- Monthly, for a minimum of 30 seconds. All emergency lights and exit signs feature an integral test switch. Personnel must press and hold this test button for 30 seconds to satisfy the monthly test requirement.
- Annually, for a minimum of 1.5 hours. For the extended, annual inspection, you’ll need to shut off power for 90 minutes. This makes it possible to efficiently test a large number of devices. You must also inspect each individual unit for damage or misalignment. The annual test must be performed after hours, which may incur overtime.
Finally, it very important that you keep written documentation of these tests. These logs will be required during inspections.
Options for More Efficient Maintenance
The third step in your retrofit process should be to think about maintenance. Most likely, your team is spending far more time than they need to on emergency lighting maintenance. Luckily, there are some options that can drastically reduce these maintenance costs.
- Self-Testing and Self-Diagnostic Options. Self-diagnostic options are available with many emergency lighting units on the market. When enabled, these units will run the monthly and yearly tests automatically, and alert staff the moment there is a problem. With self-testing battery units, your team will only need to walk through the facility every 30 days. All maintenance can all be done during normal business hours, with no overtime.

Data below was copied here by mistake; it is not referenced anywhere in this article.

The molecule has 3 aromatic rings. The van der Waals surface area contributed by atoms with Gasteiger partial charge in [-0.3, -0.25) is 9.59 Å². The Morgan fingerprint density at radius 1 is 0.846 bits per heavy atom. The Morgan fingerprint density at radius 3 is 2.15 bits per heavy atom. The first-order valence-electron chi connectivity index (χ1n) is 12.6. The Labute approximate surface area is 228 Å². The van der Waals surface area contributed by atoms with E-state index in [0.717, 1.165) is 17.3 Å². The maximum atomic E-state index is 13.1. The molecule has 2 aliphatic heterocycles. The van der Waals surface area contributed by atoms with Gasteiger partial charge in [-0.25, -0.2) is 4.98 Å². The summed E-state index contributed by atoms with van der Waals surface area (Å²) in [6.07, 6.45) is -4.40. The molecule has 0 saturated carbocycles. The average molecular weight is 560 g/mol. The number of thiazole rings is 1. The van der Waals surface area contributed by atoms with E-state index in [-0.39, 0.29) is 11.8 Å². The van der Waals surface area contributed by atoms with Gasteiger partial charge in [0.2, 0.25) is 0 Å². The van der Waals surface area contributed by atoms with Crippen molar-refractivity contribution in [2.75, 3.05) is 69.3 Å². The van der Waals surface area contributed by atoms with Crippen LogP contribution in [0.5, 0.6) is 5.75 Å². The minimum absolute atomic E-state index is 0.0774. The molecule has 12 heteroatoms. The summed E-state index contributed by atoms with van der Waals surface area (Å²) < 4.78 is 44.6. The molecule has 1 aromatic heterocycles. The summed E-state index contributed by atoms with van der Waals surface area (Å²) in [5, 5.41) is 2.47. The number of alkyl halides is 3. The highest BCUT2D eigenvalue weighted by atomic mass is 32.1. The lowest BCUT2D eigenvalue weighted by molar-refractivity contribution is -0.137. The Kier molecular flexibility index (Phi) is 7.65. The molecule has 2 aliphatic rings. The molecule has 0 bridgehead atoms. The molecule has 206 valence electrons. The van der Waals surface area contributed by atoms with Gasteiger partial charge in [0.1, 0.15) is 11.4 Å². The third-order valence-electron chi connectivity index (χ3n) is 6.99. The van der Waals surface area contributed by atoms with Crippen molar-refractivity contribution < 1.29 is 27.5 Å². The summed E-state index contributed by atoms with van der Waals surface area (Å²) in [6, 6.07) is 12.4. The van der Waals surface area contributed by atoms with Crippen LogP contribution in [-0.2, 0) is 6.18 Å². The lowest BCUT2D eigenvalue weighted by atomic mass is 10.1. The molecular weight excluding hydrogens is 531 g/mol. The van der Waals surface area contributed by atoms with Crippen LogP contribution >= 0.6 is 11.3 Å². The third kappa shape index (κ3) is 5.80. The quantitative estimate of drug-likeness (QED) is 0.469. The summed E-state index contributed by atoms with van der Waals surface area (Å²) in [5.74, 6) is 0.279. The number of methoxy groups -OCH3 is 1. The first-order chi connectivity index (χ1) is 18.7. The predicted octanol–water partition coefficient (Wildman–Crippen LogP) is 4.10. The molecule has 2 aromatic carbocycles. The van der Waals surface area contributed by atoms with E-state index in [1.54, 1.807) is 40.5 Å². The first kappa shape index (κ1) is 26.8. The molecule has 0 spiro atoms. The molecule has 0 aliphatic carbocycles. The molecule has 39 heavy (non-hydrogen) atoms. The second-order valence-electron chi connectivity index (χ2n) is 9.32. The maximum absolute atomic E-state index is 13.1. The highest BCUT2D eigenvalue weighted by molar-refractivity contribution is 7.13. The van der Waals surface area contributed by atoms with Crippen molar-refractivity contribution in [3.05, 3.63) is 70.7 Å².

- Remote Lamp Heads. Some emergency lights and exit signs come with “remote capable” options. This means you can install separate lighting heads away from the parent unit and have them share the same battery.
- Combination Units. Another way to cut maintenance costs is to install combination exit sign and emergency lighting units. Sometimes called “exit lights”, these two-in-one units eliminate the need for a second run of electrical conduit or battery to test.
Specifying the emergency lighting solution that’s right for your facility requires analysis of local codes and knowing the available solutions that are within your budget. Most importantly, it requires taking a hard look at your current maintenance regimen. Because when testing, maintenance and documentation is made simpler, compliance (and ultimately safety) will improve overall.
Aaron Downes writes for Orbit Industries, Inc. (www.orbitelectric.com).